The bacteria strain belongs to the plant pathogen species Pseudomonas syringae. One bacterium of this group, strain 642, was isolated at the Hahn Horticulture Garden and is the first bacterium isolated on the Virginia Tech campus to have its genome sequenced.
"I collaborate with John Kowalski's high school students at the Roanoke Valley Governor's School for Science and Technology, undergraduate students from Concord University in West Virginia, and graduate students at Virginia Tech to teach about the role of bacteria in the environment and, in particular, their importance to plants, using a hands-on approach," said Boris Vinatzer, assistant professor of plant pathology, physiology, and weed science in the College of Agriculture and Life Sciences.
Found on a wide variety of plants, many strains of P. syringae cause plant diseases such as bacterial blight, spot, speck, stripes, and canker. When springs are wet and cool, P. syringae can severely reduce crop yield and quality. However, P. syringae strain 642 does not cause disease on any tested plant species.
"Because the bacterium we isolated and sequenced is nonpathogenic itself but is very similar to pathogens, we can compare its genome to the genomes of the closely related pathogens and see what mechanisms bacteria use to cause disease and how bacteria evolve to become pathogens," Vinatzer said.
When Vinatzer genetically analyzed this unique group of P. syringae bacteria two years ago, he compared it with other bacteria that had been studied by researchers in the past. He was surprised when he found that the first genetically engineered bacterium ever released into the environment in 1987 belonged to this same group of bacteria. Nearly 30 years ago, Steve Lindow, a researcher at the University of California at Berkeley, had genetically engineered this bacterium to protect plants from frost by deleting a gene that makes a protein causing water to freeze at relatively high temperatures.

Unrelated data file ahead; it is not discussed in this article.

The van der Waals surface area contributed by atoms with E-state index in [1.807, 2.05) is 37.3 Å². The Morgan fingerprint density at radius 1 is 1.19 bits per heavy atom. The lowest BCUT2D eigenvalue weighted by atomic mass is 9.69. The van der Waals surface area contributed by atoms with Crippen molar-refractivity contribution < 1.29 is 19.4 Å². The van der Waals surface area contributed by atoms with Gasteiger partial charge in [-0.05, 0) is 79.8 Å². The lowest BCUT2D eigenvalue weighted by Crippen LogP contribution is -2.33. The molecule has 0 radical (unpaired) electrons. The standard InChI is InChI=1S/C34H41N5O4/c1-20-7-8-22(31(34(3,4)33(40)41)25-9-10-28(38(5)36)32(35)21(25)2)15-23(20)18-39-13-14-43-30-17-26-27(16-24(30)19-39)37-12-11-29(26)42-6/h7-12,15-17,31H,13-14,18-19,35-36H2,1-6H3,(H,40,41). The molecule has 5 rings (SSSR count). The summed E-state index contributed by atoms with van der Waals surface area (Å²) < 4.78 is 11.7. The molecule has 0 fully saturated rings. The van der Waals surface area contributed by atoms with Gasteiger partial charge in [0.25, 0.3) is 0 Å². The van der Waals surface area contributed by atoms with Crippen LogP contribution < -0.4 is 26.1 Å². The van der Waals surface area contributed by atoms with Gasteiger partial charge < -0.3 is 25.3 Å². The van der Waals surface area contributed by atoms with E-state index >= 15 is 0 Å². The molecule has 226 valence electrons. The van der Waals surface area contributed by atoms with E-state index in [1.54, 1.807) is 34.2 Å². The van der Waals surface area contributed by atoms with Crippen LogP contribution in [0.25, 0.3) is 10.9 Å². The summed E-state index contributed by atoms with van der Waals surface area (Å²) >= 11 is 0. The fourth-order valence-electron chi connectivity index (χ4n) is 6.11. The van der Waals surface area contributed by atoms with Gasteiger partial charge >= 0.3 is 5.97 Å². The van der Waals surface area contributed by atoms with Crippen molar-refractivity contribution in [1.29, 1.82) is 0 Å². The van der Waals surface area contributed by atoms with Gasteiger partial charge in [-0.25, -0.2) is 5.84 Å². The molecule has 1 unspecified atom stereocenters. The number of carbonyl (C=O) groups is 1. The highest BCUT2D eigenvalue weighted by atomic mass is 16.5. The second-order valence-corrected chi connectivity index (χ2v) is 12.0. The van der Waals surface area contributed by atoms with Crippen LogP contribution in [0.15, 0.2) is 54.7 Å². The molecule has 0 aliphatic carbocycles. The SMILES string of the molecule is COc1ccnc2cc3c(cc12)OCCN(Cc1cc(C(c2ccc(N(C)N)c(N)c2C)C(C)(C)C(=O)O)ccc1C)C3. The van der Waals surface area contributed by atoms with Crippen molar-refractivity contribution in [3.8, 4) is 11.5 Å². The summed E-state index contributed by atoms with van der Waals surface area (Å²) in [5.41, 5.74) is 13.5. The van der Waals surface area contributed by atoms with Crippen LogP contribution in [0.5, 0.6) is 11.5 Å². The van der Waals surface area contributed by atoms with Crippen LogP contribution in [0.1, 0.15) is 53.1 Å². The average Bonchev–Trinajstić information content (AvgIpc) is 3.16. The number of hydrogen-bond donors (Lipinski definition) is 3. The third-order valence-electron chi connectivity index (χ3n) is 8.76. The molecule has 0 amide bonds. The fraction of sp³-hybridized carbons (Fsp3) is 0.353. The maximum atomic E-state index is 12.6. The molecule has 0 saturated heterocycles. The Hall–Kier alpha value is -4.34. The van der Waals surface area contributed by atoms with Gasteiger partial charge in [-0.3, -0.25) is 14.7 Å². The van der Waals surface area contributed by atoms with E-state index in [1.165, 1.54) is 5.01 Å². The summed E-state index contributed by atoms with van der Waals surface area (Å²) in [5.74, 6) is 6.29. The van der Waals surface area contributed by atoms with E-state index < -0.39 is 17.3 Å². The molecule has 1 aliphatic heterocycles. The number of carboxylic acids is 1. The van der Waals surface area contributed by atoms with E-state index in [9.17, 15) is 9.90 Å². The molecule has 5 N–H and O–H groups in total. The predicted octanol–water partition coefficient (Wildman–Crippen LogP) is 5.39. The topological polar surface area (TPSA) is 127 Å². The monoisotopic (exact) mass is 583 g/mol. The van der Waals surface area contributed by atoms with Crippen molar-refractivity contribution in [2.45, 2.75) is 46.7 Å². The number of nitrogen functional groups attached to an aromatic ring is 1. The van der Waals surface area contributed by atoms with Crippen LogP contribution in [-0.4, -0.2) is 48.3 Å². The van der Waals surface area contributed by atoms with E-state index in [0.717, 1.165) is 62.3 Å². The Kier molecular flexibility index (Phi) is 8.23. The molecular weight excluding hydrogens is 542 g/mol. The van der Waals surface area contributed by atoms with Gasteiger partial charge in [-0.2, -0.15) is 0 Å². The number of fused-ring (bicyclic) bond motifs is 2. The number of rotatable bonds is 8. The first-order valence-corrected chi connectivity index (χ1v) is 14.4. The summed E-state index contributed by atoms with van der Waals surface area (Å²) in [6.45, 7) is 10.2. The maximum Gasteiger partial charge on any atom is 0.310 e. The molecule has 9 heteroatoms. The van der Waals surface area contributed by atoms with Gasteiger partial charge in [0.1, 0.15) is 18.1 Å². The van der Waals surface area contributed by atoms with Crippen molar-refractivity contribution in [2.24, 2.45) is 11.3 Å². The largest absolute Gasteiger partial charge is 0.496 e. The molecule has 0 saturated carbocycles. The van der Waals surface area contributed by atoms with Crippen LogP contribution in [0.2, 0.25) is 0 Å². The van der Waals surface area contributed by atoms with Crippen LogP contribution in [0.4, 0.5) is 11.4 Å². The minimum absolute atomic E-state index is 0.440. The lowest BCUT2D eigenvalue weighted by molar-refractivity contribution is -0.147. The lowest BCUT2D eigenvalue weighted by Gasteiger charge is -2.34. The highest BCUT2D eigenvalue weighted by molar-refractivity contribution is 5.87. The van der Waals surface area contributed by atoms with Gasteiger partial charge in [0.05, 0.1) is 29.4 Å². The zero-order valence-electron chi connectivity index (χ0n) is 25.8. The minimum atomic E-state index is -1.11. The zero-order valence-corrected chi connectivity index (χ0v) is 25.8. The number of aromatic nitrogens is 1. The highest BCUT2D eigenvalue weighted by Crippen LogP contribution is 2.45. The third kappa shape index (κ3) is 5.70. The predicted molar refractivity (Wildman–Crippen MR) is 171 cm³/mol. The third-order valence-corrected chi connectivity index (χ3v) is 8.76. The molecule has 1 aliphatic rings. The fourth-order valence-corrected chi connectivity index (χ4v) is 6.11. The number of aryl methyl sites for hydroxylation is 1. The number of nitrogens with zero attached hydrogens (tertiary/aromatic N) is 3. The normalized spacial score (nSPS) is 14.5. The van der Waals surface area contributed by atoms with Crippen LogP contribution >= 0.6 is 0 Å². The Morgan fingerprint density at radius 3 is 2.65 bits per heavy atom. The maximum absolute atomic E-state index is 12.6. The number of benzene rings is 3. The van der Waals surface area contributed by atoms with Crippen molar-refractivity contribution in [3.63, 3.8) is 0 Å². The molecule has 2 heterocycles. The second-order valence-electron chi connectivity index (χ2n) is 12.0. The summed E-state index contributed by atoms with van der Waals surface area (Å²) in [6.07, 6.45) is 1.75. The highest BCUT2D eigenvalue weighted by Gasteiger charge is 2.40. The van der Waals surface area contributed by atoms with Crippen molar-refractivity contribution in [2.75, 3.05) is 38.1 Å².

"Also a bacterium isolated in upstate New York by Cornell University researchers belongs to the same group of bacteria and was found to control a fungus that causes a disease of apple," Vinatzer added.
Maureen Farrell, of Aldie, Va., a sophomore majoring in biological sciences in the College of Science, and Christopher Clarke, of Atlanta, Ga., a graduate student in the Department of Plant Pathology, Physiology, and Weed Science, are now trying to determine whether the bacterium has the same effect on a pathogen causing a devastating disease of snap bean in Virginia. "This bacterium could potentially be used to protect crops from many different pathogens, but finding the best way to deploy it in the field is a challenge" said Vinatzer.
"We also found several genes in this bacterium that are similar to genes in a human pathogen, but fortunately know that this bacterium cannot cause disease in humans since it stops growing at 30 degrees Celsius," Vinatzer said.
In addition to Vinatzer and Clarke, the researchers included Rongman Cai,of Lixian, China, a graduate student in Virginia Tech's Department of Plant Pathology, Physiology, and Weed Science; David Studholme of the Sainsbury Laboratory in Norwich, England; and David Guttman of the Centre for the Analysis of Genome Evolution and Function at the University of Toronto. The team submitted the genome to GenBank, the National Institutes of Health genetic sequence database, and published its findings in the February 2010 issue of Molecular-Plant Microbe Interactions.
The National Science Foundation (NSF) funds Vinatzer's research. In addition to this project, Vinatzer has a $1 million, five-year Faculty Early Career Development (CAREER) Award to investigate the strain of P. syringae that causes bacterial speck disease in tomatoes and to develop a new undergraduate course in microbial genomics. The CAREER grant searches for answers about the evolution on plant pathogenic bacteria since the advent of agriculture.
Nationally ranked among the top research institutions of its kind, Virginia Tech's College of Agriculture and Life Sciences focuses on the science and business of living systems through learning, discovery, and engagement. The college's comprehensive curriculum gives more than 2,400 students in a dozen academic departments a balanced education that ranges from food and fiber production to economics to human health. Students learn from the world's leading agricultural scientists, who bring the latest science and technology into the classroom.
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